The Florida Coalition to Prevent Gun Violence is defending Agriculture Commissioner Nikki Fried in the war of words that has raged for a week over her decision to restrict some concealed weapons permits processing during the coronavirus crisis.
Pro-gun groups have pilloried Fried for “infringing” on their rights for halting online gun licensing.
The Florida Coalition to Prevent Gun Violence, a group cofounded by the League of Women Voters of Florida and The Campaign to Keep Guns off Campus, entered the fray Thursday.
“Commissioner Fried is placing the safety of all Floridians over the petty demands of the gun lobby by working to ensure that proper background checks are performed before granting a permit that will allow someone to carry a loaded, concealed firearm in public,” the coalition’s co-chairs Angie Gallo and Andy Pelosi stated in a news release. “The integrity of Florida’s concealed weapons licensing background check system must remain paramount to any baseless claims that permits are either not being run or delayed.”
Fried announced two changes in March — halting online concealed weapons permit applications online and fingerprints for background checks. The latter forced applicants to have fingerprinting done elsewhere, like a law enforcement office.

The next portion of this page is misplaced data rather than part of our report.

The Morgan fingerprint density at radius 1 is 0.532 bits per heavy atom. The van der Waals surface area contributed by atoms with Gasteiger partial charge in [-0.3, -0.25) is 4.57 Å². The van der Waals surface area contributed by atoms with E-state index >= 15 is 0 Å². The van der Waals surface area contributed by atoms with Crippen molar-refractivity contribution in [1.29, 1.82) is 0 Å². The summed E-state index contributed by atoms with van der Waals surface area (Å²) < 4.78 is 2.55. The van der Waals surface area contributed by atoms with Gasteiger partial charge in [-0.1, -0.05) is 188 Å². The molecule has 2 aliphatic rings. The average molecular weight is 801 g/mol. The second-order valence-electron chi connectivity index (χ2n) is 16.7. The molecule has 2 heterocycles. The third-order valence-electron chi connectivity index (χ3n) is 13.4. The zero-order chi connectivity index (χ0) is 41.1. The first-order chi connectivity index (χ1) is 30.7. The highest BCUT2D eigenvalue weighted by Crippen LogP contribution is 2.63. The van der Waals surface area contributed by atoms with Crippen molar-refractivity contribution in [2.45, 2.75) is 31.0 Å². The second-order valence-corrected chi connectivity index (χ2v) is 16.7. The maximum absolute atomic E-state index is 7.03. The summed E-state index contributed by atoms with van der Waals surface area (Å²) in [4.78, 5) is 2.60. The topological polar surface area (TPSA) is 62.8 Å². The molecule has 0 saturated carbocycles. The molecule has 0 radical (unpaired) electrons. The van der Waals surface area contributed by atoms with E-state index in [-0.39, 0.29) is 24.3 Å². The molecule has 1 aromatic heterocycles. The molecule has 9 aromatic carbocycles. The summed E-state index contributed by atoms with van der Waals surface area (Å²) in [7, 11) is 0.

The coalition, which boasts such groups as the Florida PTA, Equality Florida, the National Council of Jewish Women, and the Southern Poverty Law Center among its member organizations, contended Fried has been working to address myriad concerns raised about how the concealed weapons program was run under her predecessor, Adam Putnam, including apparent failures to run proper background checks for nearly 350,000 applications.
Still, her actions drew swift rebuke from the other side.
Unified Sportsmen of Florida Executive Director and NRA Past President Marion Hammer circulated an email this week telling members to think of the word “whiner” whenever they thought of Fried.
Fried, the only Democrat in the Florida Cabinet, later circulated a memo calling YAL a “right-wing fringe group,” disputing the National Rifle Association’s claim that she was “unlawfully exercising her anti-gun desires,” and declaring, “they can’t handle that we’ve brought full accountability and background checks to Florida’s 2 million concealed weapons licenses.”
She countered claims that she had halted processing of licenses as “straight-up not true.” Gun owners could still obtain permits, just through an altered process launched in the interest of furthering social distancing efforts.